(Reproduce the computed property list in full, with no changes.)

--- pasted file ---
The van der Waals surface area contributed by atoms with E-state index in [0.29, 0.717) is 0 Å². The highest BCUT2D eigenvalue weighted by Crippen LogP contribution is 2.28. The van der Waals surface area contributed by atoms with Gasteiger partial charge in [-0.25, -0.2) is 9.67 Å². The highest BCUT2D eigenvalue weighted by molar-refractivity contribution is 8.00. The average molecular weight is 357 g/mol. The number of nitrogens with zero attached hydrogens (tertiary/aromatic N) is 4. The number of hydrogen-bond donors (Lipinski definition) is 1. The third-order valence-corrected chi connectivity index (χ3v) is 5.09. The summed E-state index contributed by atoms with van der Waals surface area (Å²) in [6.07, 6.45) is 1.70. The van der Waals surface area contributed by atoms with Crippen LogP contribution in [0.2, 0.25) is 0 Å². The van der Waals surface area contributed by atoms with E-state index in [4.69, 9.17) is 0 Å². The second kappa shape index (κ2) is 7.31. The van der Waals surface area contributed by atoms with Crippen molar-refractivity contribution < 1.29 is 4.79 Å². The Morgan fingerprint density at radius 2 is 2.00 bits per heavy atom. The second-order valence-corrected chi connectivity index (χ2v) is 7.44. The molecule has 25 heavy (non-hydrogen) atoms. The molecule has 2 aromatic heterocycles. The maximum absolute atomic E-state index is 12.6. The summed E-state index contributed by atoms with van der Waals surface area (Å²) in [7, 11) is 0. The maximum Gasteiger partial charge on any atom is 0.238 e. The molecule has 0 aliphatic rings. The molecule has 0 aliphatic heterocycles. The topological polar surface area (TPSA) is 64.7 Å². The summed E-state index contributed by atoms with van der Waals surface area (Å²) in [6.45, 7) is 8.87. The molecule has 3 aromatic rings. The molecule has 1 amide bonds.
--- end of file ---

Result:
The van der Waals surface area contributed by atoms with E-state index in [0.29, 0.717) is 0 Å². The highest BCUT2D eigenvalue weighted by Crippen LogP contribution is 2.28. The van der Waals surface area contributed by atoms with Gasteiger partial charge in [-0.25, -0.2) is 9.67 Å². The highest BCUT2D eigenvalue weighted by molar-refractivity contribution is 8.00. The average molecular weight is 357 g/mol. The number of nitrogens with zero attached hydrogens (tertiary/aromatic N) is 4. The number of hydrogen-bond donors (Lipinski definition) is 1. The third-order valence-corrected chi connectivity index (χ3v) is 5.09. The summed E-state index contributed by atoms with van der Waals surface area (Å²) in [6.07, 6.45) is 1.70. The van der Waals surface area contributed by atoms with Crippen LogP contribution in [0.2, 0.25) is 0 Å². The van der Waals surface area contributed by atoms with E-state index in [4.69, 9.17) is 0 Å². The second kappa shape index (κ2) is 7.31. The van der Waals surface area contributed by atoms with Crippen molar-refractivity contribution < 1.29 is 4.79 Å². The Morgan fingerprint density at radius 2 is 2.00 bits per heavy atom. The second-order valence-corrected chi connectivity index (χ2v) is 7.44. The molecule has 25 heavy (non-hydrogen) atoms. The molecule has 2 aromatic heterocycles. The maximum absolute atomic E-state index is 12.6. The summed E-state index contributed by atoms with van der Waals surface area (Å²) in [7, 11) is 0. The maximum Gasteiger partial charge on any atom is 0.238 e. The molecule has 0 aliphatic rings. The molecule has 0 aliphatic heterocycles. The topological polar surface area (TPSA) is 64.7 Å². The summed E-state index contributed by atoms with van der Waals surface area (Å²) in [6.45, 7) is 8.87. The molecule has 3 aromatic rings. The molecule has 1 amide bonds.